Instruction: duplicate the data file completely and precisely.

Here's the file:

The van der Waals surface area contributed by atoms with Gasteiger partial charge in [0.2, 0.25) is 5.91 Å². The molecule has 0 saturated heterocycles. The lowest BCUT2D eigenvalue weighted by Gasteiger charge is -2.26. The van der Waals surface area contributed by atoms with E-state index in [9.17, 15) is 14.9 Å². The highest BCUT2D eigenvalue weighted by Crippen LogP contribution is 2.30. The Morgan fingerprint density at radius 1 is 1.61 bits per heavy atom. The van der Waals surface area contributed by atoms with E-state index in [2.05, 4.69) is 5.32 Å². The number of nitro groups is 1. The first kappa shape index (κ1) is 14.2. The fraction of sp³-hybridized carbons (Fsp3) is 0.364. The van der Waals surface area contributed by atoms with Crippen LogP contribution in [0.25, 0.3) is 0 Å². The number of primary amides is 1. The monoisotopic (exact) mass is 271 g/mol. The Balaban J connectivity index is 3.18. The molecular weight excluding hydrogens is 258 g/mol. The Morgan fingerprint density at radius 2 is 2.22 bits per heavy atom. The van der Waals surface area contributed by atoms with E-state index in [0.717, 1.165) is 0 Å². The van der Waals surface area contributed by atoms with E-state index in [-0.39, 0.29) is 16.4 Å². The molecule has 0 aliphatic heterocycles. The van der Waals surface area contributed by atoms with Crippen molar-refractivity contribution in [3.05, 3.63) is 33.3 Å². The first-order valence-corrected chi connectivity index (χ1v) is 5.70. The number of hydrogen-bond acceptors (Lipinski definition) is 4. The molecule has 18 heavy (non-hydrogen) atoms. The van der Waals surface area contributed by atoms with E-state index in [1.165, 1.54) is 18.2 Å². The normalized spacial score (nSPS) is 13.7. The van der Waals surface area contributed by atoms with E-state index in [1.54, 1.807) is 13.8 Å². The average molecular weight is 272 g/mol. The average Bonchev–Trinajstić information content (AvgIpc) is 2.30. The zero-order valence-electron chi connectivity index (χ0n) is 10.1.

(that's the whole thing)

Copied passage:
The van der Waals surface area contributed by atoms with Gasteiger partial charge in [0.2, 0.25) is 5.91 Å². The molecule has 0 saturated heterocycles. The lowest BCUT2D eigenvalue weighted by Gasteiger charge is -2.26. The van der Waals surface area contributed by atoms with E-state index in [9.17, 15) is 14.9 Å². The highest BCUT2D eigenvalue weighted by Crippen LogP contribution is 2.30. The Morgan fingerprint density at radius 1 is 1.61 bits per heavy atom. The van der Waals surface area contributed by atoms with E-state index in [2.05, 4.69) is 5.32 Å². The number of nitro groups is 1. The first kappa shape index (κ1) is 14.2. The fraction of sp³-hybridized carbons (Fsp3) is 0.364. The van der Waals surface area contributed by atoms with Crippen LogP contribution in [0.25, 0.3) is 0 Å². The number of primary amides is 1. The monoisotopic (exact) mass is 271 g/mol. The Balaban J connectivity index is 3.18. The molecular weight excluding hydrogens is 258 g/mol. The Morgan fingerprint density at radius 2 is 2.22 bits per heavy atom. The van der Waals surface area contributed by atoms with E-state index in [0.717, 1.165) is 0 Å². The van der Waals surface area contributed by atoms with E-state index in [-0.39, 0.29) is 16.4 Å². The molecule has 0 aliphatic heterocycles. The van der Waals surface area contributed by atoms with Crippen molar-refractivity contribution in [3.05, 3.63) is 33.3 Å². The first-order valence-corrected chi connectivity index (χ1v) is 5.70. The number of hydrogen-bond acceptors (Lipinski definition) is 4. The molecule has 18 heavy (non-hydrogen) atoms. The van der Waals surface area contributed by atoms with E-state index in [1.165, 1.54) is 18.2 Å². The normalized spacial score (nSPS) is 13.7. The van der Waals surface area contributed by atoms with E-state index in [1.54, 1.807) is 13.8 Å². The average molecular weight is 272 g/mol. The average Bonchev–Trinajstić information content (AvgIpc) is 2.30. The zero-order valence-electron chi connectivity index (χ0n) is 10.1.